Nancy Shank-vertical

Nancy Shank, associate director, University of Nebraska Public Policy Center.

Nancy Shank-horizontal

Nancy Shank, associate director, University of Nebraska Public Policy Center.

As associate director at the University of Nebraska Public Policy Center since 1998, Shan served as the center’s acting director from September 2014-August 2016. She also holds a research associate professorship at UNL, has served on multiple grant review panels and provided strategic facilitation for a wide variety of groups both locally and nationally. • Project manager, UNL Center on Children, Families and the Law, 1995-1998 • Special projects director, UNL College of Business Administration, 1993-1995 • Deputy director, Lincoln Action Program, 1991-1992 • Public information specialist, City of Lincoln, 1990-1991.

Research: Much of her research focuses on technology adoption, interoperability for information sharing between organizations, information and referral, economic and community development, organizational systems and behavior, human services systems, and water and natural resources.

Community Service: Lied Center Grow-A-Show, 2014-present. • UNL Women’s Club, 2007-present. • Child Advocacy Center board, 2009-2014. • eHealth Council, Nebraska Information Technology Commission, 2007-2014. • National Human Services Data Consortium board of directors, 2006-2014. • North American Alliance of Information and Referral Systems, 2003-2010. • YWCA board, 1998-2004 (president 2003-2004). • Star City Holiday Parade Board, 1996-1999. • Nebraska Repertory Theater Board, 1995-1999.

Who has inspired you?

I am inspired by people who move from identifying gaps or challenges to deciding how they, personally, will be part of addressing the issue. So many women and men in our community inspire me that I could not list them all. A few people who recently have inspired me are: Barb Bartle, Lincoln Community Foundation president, who has an amazing vision for the power of community-wide collaboration; Leirion Gaylor Baird, Lincoln City councilwoman, who recently spoke at an event and challenged us to make decisions that will lead to living extraordinary lives; Dr. Donde Plowman, executive vice chancellor and chief academic officer, University of Nebraska-Lincoln, whose challenge to “Start Something” really resonates; Dr. Marjorie Kostelnik, University of Nebraska Central Administration, who demonstrates how to combine great intellect with great kindness; Angie Muhleisen, president and CEO of Union Bank and Trust, who runs an amazing organization that also makes significant contributions to the community; and finally my husband, Bryan, who inspires me with his kindness; and my son, Cole, who inspires me with his zest for challenge.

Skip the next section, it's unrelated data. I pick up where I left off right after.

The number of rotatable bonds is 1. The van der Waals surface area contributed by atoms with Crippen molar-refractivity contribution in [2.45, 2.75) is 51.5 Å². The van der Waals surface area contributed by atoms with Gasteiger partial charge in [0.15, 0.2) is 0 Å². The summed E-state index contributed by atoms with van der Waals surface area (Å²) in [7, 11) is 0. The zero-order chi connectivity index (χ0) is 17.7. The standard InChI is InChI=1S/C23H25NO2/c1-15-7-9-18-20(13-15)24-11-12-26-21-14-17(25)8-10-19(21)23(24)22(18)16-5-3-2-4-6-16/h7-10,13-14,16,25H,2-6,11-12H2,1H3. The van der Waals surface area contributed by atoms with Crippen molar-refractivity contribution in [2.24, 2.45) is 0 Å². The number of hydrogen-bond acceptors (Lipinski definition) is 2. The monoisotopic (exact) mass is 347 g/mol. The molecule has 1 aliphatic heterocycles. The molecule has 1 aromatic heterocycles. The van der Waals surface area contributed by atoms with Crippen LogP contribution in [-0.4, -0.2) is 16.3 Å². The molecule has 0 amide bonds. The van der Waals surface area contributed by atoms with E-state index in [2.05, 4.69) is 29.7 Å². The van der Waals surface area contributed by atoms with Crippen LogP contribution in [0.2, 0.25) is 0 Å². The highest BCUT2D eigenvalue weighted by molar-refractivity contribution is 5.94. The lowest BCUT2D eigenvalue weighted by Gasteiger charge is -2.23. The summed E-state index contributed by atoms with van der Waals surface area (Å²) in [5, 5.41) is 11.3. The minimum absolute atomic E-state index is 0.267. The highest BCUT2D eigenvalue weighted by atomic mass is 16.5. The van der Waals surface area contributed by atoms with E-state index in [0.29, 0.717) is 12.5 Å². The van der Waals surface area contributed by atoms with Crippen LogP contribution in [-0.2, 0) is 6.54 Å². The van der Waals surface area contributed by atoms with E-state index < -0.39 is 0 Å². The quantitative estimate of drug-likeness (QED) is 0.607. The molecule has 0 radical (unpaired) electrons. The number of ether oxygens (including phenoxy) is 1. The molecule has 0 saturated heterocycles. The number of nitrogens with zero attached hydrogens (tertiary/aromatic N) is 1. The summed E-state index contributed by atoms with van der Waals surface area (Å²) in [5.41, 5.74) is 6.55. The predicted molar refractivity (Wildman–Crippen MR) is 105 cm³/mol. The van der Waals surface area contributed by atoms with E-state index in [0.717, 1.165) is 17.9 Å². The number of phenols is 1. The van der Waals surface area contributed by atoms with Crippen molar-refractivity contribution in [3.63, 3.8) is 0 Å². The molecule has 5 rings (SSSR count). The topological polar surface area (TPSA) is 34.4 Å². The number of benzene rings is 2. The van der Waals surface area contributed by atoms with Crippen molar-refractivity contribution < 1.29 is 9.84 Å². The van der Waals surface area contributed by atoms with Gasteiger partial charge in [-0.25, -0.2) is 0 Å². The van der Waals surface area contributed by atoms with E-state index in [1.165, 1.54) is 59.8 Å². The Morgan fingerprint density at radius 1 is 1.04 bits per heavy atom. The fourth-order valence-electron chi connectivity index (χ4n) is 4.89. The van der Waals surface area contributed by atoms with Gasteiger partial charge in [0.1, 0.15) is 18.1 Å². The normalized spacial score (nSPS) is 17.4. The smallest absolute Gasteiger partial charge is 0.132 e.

What does leadership mean to you?

Great leaders are those who see what the future should be. Then, they are able to communicate that vision and identify others who endorse it. Great leaders also help others see how their actions help bring that future about.